Broken Toe (cont.)
John P. Cunha, DO, FACOEP
John P. Cunha, DO, is a U.S. board-certified Emergency Medicine Physician. Dr. Cunha's educational background includes a BS in Biology from Rutgers, the State University of New Jersey, and a DO from the Kansas City University of Medicine and Biosciences in Kansas City, MO. He completed residency training in Emergency Medicine at Newark Beth Israel Medical Center in Newark, New Jersey.
Melissa Conrad Stöppler, MD
Melissa Conrad Stöppler, MD, is a U.S. board-certified Anatomic Pathologist with subspecialty training in the fields of Experimental and Molecular Pathology. Dr. Stöppler's educational background includes a BA with Highest Distinction from the University of Virginia and an MD from the University of North Carolina. She completed residency training in Anatomic Pathology at Georgetown University followed by subspecialty fellowship training in molecular diagnostics and experimental pathology.
In this Article
- Broken toe facts
- Introduction to broken toe
- What are the causes of a broken toe?
- What are the symptoms of a broken toe?
- What are the possible complications of a broken toe?
- When should I call a doctor about a broken toe?
- How is a broken toe diagnosed?
- What is the treatment for a broken toe?
- Caring for a broken toe at home
- Medical treatment
- Other therapy (reduction, buddy taping, how to tape a broken toe, casting)
- What is the outlook for a broken toe?
- Find a local Orthopedic Surgeon in your town
What is the treatment for a broken toe?
A broken toe can be cared for at home by decreasing the pain and swelling using rest, ice, and elevation; allowing the fracture to heal properly. In certain situations, a broken toe may need medical care such as reduction (putting the toe back into place), casting, or splinting the toe.
Caring for a broken toe at home
Most minor toe injuries can be treated at home. If a person is unsure or suspects a fracture, seek medical attention. The following can be done to help decrease pain and swelling from a broken toe and to help the fracture heal properly.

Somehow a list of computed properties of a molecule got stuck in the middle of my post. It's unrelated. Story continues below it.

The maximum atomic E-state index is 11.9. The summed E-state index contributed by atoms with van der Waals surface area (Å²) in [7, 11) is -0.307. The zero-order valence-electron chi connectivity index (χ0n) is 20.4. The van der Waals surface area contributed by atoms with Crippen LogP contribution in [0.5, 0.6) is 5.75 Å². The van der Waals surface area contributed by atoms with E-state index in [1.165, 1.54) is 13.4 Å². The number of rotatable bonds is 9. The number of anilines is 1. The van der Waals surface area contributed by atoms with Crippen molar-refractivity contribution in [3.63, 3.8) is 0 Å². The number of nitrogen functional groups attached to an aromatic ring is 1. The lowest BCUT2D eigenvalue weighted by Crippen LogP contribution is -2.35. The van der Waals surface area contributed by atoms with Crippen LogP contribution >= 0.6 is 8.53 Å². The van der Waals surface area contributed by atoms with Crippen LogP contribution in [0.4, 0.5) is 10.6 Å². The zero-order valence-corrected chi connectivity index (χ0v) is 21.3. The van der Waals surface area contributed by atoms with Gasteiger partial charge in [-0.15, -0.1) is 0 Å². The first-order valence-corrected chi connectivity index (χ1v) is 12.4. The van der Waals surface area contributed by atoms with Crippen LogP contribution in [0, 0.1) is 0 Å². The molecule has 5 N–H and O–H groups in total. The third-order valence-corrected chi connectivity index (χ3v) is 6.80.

- Rest: Avoid strenuous exercise, prolonged standing, or walking. Crutches may be needed, or a special shoe or boot to wear when walking to avoid putting weight on the fracture while it heals.
- Ice: Put ice in a plastic bag and apply it to the injury for 15-20 minutes every 1-2 hours for the first 1-2 days. Place a towel between the skin and the ice to protect the skin. Frozen peas or corn can also be used to ice the broken toe they may conform to the fractured area better than ice.
- Elevation: To decrease swelling and pain, keep the foot raised above the level of the heart as much and as often as possible. Prop the foot up as much as possible (for example use several pillows), especially when sleeping. Reclining in a lounge chair is also helpful.
Depending on the location and severity of the toe fracture, the fracture may need to be put back into place (reduced) and splinted or casted. Because it has a significant weight bearing role, fractures of the great toe are often more serious and more likely to require reduction or surgical treatment. If there is an open wound near the injured toe, a tetanus shot and antibiotic medication may also be necessary.
If there is an open (compound) fracture of the toe, surgery may be necessary in some cases, and antibiotics will be given. This type of fracture should be seen by a doctor immediately.
Usually only acetaminophen (Tylenol) or ibuprofen (Motrin) is needed for pain. For a severe fracture, the doctor may prescribe a stronger pain medication.
Learn more about: Tylenol
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